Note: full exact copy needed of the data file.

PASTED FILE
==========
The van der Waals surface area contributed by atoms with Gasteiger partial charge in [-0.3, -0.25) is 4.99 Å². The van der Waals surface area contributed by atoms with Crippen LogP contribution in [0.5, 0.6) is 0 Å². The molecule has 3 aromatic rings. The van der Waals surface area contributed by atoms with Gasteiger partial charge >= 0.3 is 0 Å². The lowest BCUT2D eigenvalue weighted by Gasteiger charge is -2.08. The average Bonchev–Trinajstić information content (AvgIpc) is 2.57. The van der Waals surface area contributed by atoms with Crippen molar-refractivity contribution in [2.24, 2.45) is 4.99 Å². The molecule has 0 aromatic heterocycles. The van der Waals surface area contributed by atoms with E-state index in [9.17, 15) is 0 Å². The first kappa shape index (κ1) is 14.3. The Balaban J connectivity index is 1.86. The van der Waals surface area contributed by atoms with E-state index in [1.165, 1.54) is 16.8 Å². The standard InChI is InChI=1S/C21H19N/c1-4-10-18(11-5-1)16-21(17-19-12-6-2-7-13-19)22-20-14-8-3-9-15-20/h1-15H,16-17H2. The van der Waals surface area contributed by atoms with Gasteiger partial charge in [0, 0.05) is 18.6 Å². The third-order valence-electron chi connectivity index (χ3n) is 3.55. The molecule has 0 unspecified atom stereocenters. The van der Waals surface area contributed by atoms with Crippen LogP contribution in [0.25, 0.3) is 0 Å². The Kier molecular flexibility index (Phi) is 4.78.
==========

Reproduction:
The van der Waals surface area contributed by atoms with Gasteiger partial charge in [-0.3, -0.25) is 4.99 Å². The van der Waals surface area contributed by atoms with Crippen LogP contribution in [0.5, 0.6) is 0 Å². The molecule has 3 aromatic rings. The van der Waals surface area contributed by atoms with Gasteiger partial charge >= 0.3 is 0 Å². The lowest BCUT2D eigenvalue weighted by Gasteiger charge is -2.08. The average Bonchev–Trinajstić information content (AvgIpc) is 2.57. The van der Waals surface area contributed by atoms with Crippen molar-refractivity contribution in [2.24, 2.45) is 4.99 Å². The molecule has 0 aromatic heterocycles. The van der Waals surface area contributed by atoms with E-state index in [9.17, 15) is 0 Å². The first kappa shape index (κ1) is 14.3. The Balaban J connectivity index is 1.86. The van der Waals surface area contributed by atoms with E-state index in [1.165, 1.54) is 16.8 Å². The standard InChI is InChI=1S/C21H19N/c1-4-10-18(11-5-1)16-21(17-19-12-6-2-7-13-19)22-20-14-8-3-9-15-20/h1-15H,16-17H2. The van der Waals surface area contributed by atoms with Gasteiger partial charge in [0, 0.05) is 18.6 Å². The third-order valence-electron chi connectivity index (χ3n) is 3.55. The molecule has 0 unspecified atom stereocenters. The van der Waals surface area contributed by atoms with Crippen LogP contribution in [0.25, 0.3) is 0 Å². The Kier molecular flexibility index (Phi) is 4.78.